Blue Stingray’s CEO, Brian Rehg, has been developing internet/cloud applications for more than two decades. This article details two applications that Brian developed during the ’90s while working in combination with the United States Air Force and the Department of Defense. While under the guidance of a four-star general, Brian developed several apps at the Air Mobility Headquarters located on Scott Air Force Base.
A few months ago, I was in a meeting at one of the larger startup tech hubs when I overheard someone say the most millennial sentence I’ve ever heard.
“If it wasn’t for Steve Jobs, we wouldn’t have the cloud.”
I almost dropped my complimentary latte. It had been a while since I’d heard something so inaccurate.
By “cloud,” they were likely referring to online backup. It’s true that Apple’s iCloud has brought the concept of cloud computing into the cultural consciousness, and with over 782 million users, it effectively rules the cloud storage market. It is, in technical terms, a beast.
However, it’s not the first product to leverage the power of the cloud—nor does Apple deserve sole credit for its innovative design.
Let’s back up (pun intended) to 1997, when the United States Air Force and the Department of Defense hired me to develop two cloud apps. Well, we didn’t call them “cloud apps” back then— we called them “internet applications” in the ’90s, then “web apps” in the early ’00s. It wasn’t until 2006 when the CEO of Google coined the term “cloud computing,” but I’m getting ahead of myself.
In 1997, I was hired by the Department of Defense and the United States Air Force to work on two projects. Both involved moving two existing clunky desktop systems into internet applications.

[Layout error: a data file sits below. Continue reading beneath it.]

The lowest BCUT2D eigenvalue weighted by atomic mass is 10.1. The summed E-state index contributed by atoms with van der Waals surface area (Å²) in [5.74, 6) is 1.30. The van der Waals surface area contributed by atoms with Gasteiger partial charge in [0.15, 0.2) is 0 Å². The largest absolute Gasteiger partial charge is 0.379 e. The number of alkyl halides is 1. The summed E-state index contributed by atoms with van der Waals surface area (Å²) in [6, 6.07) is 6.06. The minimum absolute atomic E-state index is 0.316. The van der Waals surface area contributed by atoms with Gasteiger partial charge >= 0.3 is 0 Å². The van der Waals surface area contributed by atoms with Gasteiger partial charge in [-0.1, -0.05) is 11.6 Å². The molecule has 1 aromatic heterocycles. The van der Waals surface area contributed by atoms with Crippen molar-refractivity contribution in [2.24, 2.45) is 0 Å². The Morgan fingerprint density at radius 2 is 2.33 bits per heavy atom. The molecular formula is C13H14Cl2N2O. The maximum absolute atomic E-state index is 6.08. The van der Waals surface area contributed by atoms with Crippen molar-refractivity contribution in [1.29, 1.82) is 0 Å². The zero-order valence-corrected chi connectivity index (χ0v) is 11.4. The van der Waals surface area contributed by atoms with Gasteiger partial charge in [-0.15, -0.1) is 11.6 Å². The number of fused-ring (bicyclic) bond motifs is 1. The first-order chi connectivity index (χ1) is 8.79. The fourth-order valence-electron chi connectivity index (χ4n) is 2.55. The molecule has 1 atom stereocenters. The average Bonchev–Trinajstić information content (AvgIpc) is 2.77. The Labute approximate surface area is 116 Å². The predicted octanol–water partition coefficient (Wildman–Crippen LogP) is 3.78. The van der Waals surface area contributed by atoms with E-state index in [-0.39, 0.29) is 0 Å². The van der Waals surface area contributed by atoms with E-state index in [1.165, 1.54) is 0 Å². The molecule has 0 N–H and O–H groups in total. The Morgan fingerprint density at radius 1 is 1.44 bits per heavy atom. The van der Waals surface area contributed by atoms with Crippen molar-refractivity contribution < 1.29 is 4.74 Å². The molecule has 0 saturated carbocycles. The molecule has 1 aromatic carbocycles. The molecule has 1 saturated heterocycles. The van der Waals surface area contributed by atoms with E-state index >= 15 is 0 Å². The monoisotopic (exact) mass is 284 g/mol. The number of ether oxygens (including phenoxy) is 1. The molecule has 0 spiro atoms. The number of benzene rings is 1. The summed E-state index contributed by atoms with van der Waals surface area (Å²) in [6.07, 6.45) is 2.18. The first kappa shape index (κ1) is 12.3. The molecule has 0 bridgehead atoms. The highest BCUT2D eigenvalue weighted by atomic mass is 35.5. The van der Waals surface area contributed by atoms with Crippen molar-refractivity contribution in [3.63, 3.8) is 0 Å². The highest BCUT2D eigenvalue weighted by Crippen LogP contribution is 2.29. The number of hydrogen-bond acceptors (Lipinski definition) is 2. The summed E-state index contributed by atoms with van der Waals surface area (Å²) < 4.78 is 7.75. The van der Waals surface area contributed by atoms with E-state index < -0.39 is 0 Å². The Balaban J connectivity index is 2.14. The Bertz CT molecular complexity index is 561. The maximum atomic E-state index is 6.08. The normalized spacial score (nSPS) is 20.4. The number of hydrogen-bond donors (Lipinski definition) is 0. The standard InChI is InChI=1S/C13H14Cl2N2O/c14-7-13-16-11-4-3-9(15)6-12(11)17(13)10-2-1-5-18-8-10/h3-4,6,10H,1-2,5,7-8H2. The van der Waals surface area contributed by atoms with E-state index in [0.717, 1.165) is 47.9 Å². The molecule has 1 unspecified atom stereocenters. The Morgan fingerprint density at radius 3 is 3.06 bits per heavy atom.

Tracking Military Planes Internet Application
The first project was to track all military and commercial aircraft for the DOD within a Netscape browser. If you remember Netscape, you know what kind of ancient technology we’re talking about here.
Bringing Stranded Military Planes Home Internet Application
The second project was to assist with the recovery of downed military planes that were stranded in remote areas. Prior to the development of the system, when a plane went down, an MRT (mobile recovery team) went to the site to assess the damages, rebuild the plane (if possible) and figure out how to get it to the nearest base. That meant physically traveling to the site, taking pictures, writing reports, then traveling to the nearest town with phone lines and mail service. There, the MRT would send the findings to headquarters before retiring to their hotel rooms to watch Seinfeld (hey, it was the ’90s).
At that point, they would wait for the appropriate military crew and equipment to arrive to complete their assignment. This process took weeks and cost taxpayers over $100,000 per day. Needless to say, there was room for improvement.
I was given a few months to create a better system—mostly on my own. To test my application with a satellite phone, I’d have to be escorted across the base by two MPs carrying M16s. That was quite tedious, and I’m fairly sure the MPs were annoyed at being assigned to nerd protection duty. They never spoke to me.